Lawyers, social media escapades and more
It would seem that after many years of convincing, most lawyers are finally, at long last, fully aware of social media and are trying to use it to their benefit. Some are succeeding. Others — not so much. In fact, some are failing quite spectacularly in a rather grand — and very public — fashion.
First, there’s rapper Chris Brown’s lawyer, Mark Geragos, who made a splash on Twitter in late October following his client’s arraignment for misdemeanor assault. In response to a critical post about Brown on Twitter, which was directed at Geragos and implied that Brown should be put in jail and beat up a number of times, Geragos repeated the tweet and then referred to the original poster as a “#haterhoe.”
Perhaps that phrase is a term of art that I somehow missed during Criminal Law 101 on one of the days that I slept through class. Or, perhaps a more likely explanation is that Geragos failed to learn Social Media Lesson #1: Think before you interact. The Internet is forever and Google never forgets. Not to mention that the Library of Congress has been archiving tweets for years now. So, always remember this lesson and don’t tweet if there’s even a small chance you might regret your actions down the road.
The same rule applies to online lawyer advertising. Google doesn’t forget. So, for example, if the advertising agency your firm has hired creates a video that includes racist overtones, perhaps it’s not a good idea to post the video on YouTube. Seems like a fairly self evident proposition, but clearly Alabama personal injury law firm McCutcheon & Hamner didn’t get the memo, since an offensive ad for their firm which demeaned Asians was posted on YouTube by an advertising agency (online: http://newsfeed.time.com/2013/12/03/racist-law-firm-ad/). Although the firm later denied giving the video the green light and the video was subsequently removed from YouTube, the damage was done and the video will forever be accessible online.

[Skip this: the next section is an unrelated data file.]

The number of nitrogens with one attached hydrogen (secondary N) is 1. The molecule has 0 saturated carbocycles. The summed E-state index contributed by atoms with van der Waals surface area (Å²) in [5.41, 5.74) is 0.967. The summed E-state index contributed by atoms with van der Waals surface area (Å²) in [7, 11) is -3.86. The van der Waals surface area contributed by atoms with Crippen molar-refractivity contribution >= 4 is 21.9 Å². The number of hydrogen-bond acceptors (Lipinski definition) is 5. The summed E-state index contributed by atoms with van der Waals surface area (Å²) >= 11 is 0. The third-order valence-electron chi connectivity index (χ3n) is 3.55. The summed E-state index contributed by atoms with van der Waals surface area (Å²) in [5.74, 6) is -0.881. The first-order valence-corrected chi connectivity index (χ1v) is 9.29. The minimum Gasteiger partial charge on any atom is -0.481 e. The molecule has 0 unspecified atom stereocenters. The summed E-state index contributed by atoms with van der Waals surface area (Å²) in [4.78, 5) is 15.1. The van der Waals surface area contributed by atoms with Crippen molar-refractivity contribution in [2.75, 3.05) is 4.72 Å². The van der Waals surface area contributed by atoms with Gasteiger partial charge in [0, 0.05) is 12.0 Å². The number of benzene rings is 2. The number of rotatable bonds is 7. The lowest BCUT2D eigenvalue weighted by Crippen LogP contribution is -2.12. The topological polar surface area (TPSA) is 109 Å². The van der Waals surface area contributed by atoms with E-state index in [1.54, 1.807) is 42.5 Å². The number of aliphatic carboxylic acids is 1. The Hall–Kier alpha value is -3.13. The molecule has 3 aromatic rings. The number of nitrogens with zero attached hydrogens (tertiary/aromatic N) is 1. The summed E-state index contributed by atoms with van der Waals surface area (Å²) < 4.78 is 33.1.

Speaking of questionable advertising tactics, the recent New York train derailment brought out the worst in some New York City personal injury attorneys, a number of whom purportedly used online social media sites in creative ways designed to get around the ethics ban on directly soliciting business from victims for 30 days after an accident.
For example, shortly after the derailment, personal injury law firm Omrani & Taub published a blog post about the steps to take when suing the Metropolitan Transportation Authority. Similarly, attorney Mitchell Proner immediately released a YouTube video which appears in search results for the terms “Metro-North” or “train derailment,” wherein he discusses his legal experience and at the end, his phone number appears next to the phrase “Metro-North Train Derailment Bronx, NY – Call Lawyer.” Questionable tactics, indeed.
And, last but not least, just one more example of the permanency of social media — this time from criminal defendants. The two men each stand accused of threatening to kill a judge. Police were alerted that one of the men had attempted to purchase a gun with the goal of killing a judge. After investigating the allegations, the police learned from reviewing a conversation that occurred on Facebook that the two Maryland men, Zachary Ryan Mitchell and Justin Ray Ferrell, both of whom had criminal cases pending before different judges, had each agreed to kill the judge overseeing the other man’s matter. Shortly after reading the conversation the men were arrested and were recently arraigned on charges of threatening to injure a state official.
So, like the attorneys discussed previously, these two men learned the hard way that social media is forever. So take my advice and don’t forget the Golden Rule whenever you interact online: Think before you act. Better safe than sorry.
Nicole Black is a Rochester, New York attorney and Director of Business Development and Community Relations at MyCase, an intuitive cloud-based law practice management platform for the modern law firm. She is also a GigaOM Pro Analyst and is the author of the ABA book Cloud Computing for Lawyers, co-authors the ABA book Social Media for Lawyers: the Next Frontier, and co-authors Criminal Law in New York, a West-Thomson treatise. She is the founder of lawtechTalk.com and speaks regularly at conferences regarding the intersection of law and technology. She publishes four legal blogs and can be reached at firstname.lastname@example.org.